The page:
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PKILL(1) General Commands Manual PKILL(1)

NAME

pgrep, pkillfind or signal processes by name

SYNOPSIS

pgrep [-flnoqvx] [-d delim] [-G gid] [-g pgrp] [-P ppid] [-s sid] [-T rtable] [-t tty] [-U uid] [-u euid] [pattern ...]

pkill [-signal] [-fIlnoqvx] [-G gid] [-g pgrp] [-P ppid] [-s sid] [-T rtable] [-t tty] [-U uid] [-u euid] [pattern ...]

DESCRIPTION

The pgrep command searches the process table on the running system and prints the process IDs of all processes that match the criteria given on the command line.
The pkill command searches the process table on the running system and signals all processes that match the criteria given on the command line.
The following options are available:
 
 
-d delim
Specify a delimiter to be printed between each process ID. The default is a newline. This option can only be used with the pgrep command.
 
 
-f
Match against full argument lists. The default is to match against process names.
 
 
-G gid
Restrict matches to processes with a real group ID in the comma-separated list gid.
 
 
-g pgrp
Restrict matches to processes with a process group ID in the comma-separated list pgrp. The value zero is taken to mean the process group ID of the running pgrep or pkill command.
 
 
-I
Ask for confirmation before killing a process.
 
 
-l
Long output. Print the process name in addition to the process ID for each matching process. If used in conjunction with -f, print the process ID and the full argument list for each matching process (pgrep only).
 
 
-n
Match only the most recently created (newest) process, if any. Cannot be used in conjunction with -o.
 
 
-o
Match only the least recently created (oldest) process, if any. Cannot be used in conjunction with -n.
 
 
-P ppid
Restrict matches to processes with a parent process ID in the comma-separated list ppid.
 
 
-q
Quiet mode. Perform the action, but don't display anything on standard output. Note that -q takes precedence over other display options such as -l.
 
 
-s sid
Restrict matches to processes with a session ID in the comma-separated list sid. The value zero is taken to mean the session ID of the running pgrep or pkill command.
 
 
-T rtable
Restrict matches to processes associated with the specified routing tables in the comma-separated list rtable.
 
 
-t tty
Restrict matches to processes associated with a terminal in the comma-separated list tty. Terminal names may be of the form ‘ttyxx’ or the shortened form ‘xx’. A single dash (‘-’) matches processes not associated with a terminal.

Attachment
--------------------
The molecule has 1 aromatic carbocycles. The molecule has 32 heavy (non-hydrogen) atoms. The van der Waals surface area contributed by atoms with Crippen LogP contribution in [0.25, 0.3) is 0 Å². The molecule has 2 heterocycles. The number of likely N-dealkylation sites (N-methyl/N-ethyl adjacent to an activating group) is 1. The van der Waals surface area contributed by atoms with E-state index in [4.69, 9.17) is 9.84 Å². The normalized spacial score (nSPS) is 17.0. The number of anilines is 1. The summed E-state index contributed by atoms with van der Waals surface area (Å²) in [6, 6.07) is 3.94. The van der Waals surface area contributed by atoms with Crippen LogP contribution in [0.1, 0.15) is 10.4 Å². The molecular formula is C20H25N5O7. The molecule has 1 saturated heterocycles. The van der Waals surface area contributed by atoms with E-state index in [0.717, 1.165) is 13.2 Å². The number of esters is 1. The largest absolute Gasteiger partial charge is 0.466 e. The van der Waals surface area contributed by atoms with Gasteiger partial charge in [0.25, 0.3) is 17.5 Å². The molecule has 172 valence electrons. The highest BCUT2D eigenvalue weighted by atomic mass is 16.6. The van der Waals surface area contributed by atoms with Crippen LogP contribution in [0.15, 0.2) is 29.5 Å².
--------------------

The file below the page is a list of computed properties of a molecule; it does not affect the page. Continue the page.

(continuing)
-U uid
Restrict matches to processes with a real user ID in the comma-separated list uid.
 
 
-u euid
Restrict matches to processes with an effective user ID in the comma-separated list euid.
 
 
-v
Reverse the sense of the matching; display or signal processes that do not match the given criteria.
 
 
-x
Require an exact match of the process name, or argument list if -f is given. The default is to match any substring.
 
 
-signal
A non-negative decimal number or symbolic signal name specifying the signal to be sent instead of the default TERM. This option is valid only when given as the first argument to pkill.
If any pattern operands are specified, they are used as regular expressions to match the command name or, if -f is specified, the full argument list of each process. However, presently OpenBSD will only keep track of the first 16 characters of the command name for each process. Attempts to match any characters after the first 16 of a command name will silently fail.
Note that a running pgrep or pkill process will never consider itself or system processes (kernel threads) as a potential match.

EXIT STATUS

The pgrep and pkill utilities exit with one of the following values:
0
One or more processes were matched.
1
No processes were matched.
2
Invalid options were specified on the command line.
3
An internal error occurred.

SEE ALSO

grep(1), kill(1), ps(1), kill(2), sigaction(2), re_format(7)

HISTORY

pkill and pgrep first appeared in OpenBSD 3.5. They are modelled after utilities of the same name that appeared in Sun Solaris 7.

AUTHORS

Andrew Doran <ad@NetBSD.org>.
July 16, 2013 OpenBSD-current